Advanced Organizational Design Practices That Enhance Coordination.

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Steve Kofford, PhD
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This guide is part of a progression set comprised of Core, Advanced, and Emerging Organizational Design practices.

What it is

Effective coordination requires more than just an established organizational structure. It is best facilitated when all aspects of the organization work together to help the organization accomplish its goals. Designing an organization requires formalizing a structure that enables and enhances repeatable execution of core business processes with cross-functional collaboration. This structure drives interconnection and sharing of data, ideas, and insights, which can significantly improve operational efficiencies and effectiveness. This includes establishing an “operating model,” or a representation of how work gets done to achieve the organization’s goals. An operating model clarifies how different parts of the organization coordinate with each other to complete key tasks, how information is shared, and how performance gets measured and rewarded.

Leading practice at this level includes drilling into the critical workflows in a manner that formally documents how each aspect of strategically important work tasks are executed and accomplished step-by-step. These include formal process flowcharts that define each role (individual job or department) involved in completing the tasks and making decisions, as well as the actual actions themselves. At this level, process governance and decision rights are clearly defined, with the various roles contributing to the work throughout the process execution being formally called out and assigned.  Performance metrics are determined based on the business priorities and objectives of each participating function/department and built to clarify each member's contributions to success. Given those performance indicators, appropriate incentives are developed to reward and encourage the key elements of those contributions.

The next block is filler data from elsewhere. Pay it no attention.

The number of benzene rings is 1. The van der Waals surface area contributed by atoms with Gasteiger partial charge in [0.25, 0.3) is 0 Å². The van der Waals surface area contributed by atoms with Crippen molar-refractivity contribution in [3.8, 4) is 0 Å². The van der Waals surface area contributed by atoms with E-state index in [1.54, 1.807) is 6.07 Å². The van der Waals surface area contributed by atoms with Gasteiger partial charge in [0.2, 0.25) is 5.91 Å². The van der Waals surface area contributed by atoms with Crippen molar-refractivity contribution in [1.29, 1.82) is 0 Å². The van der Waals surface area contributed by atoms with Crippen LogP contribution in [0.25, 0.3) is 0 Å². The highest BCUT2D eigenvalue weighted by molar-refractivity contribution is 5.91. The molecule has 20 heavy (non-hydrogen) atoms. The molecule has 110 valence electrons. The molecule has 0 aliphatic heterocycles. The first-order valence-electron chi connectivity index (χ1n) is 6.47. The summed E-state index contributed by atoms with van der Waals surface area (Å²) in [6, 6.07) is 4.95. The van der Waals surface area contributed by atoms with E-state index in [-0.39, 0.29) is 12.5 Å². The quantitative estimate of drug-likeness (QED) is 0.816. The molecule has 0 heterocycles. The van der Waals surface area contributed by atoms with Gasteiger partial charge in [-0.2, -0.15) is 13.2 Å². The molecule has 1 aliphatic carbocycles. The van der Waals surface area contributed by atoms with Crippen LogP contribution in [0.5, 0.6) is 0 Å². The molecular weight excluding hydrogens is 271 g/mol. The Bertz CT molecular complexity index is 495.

Why use it

Companies need effective coordination to be able to compete in today’s increasingly complex and competitive business environment. The need for coordination is only heightened as organizations grow and mature. Organizations should be designed to facilitate value-creating linkages between individuals and teams enterprise-wide. The ultimate value lies in the formal structuring and reinforcement of the desired contributions – who will make those contributions, how they will do so in relationship with other roles and teams/functions, the standardized manner in which the associated tasks will be accomplished, who will be held accountable for taking action and making decisions, how those will be measured and managed, and how the various roles will receive reinforcement for conducting those activities on a successful and continuing basis. The output of such activities should be well-aligned to lead to successful contributions to larger organizational goals. In the case of a well-functioning operation, the structure provided by these practices helps to heighten the likelihood of successful goal achievement. A combination of formal governance and subsequent measurement of critical performance indicators offer a solid and repeatable method for overseeing the extent to which the design is successfully aiding the organization to improve its outcomes and, if not, to identify design flaws that can be corrected for future success.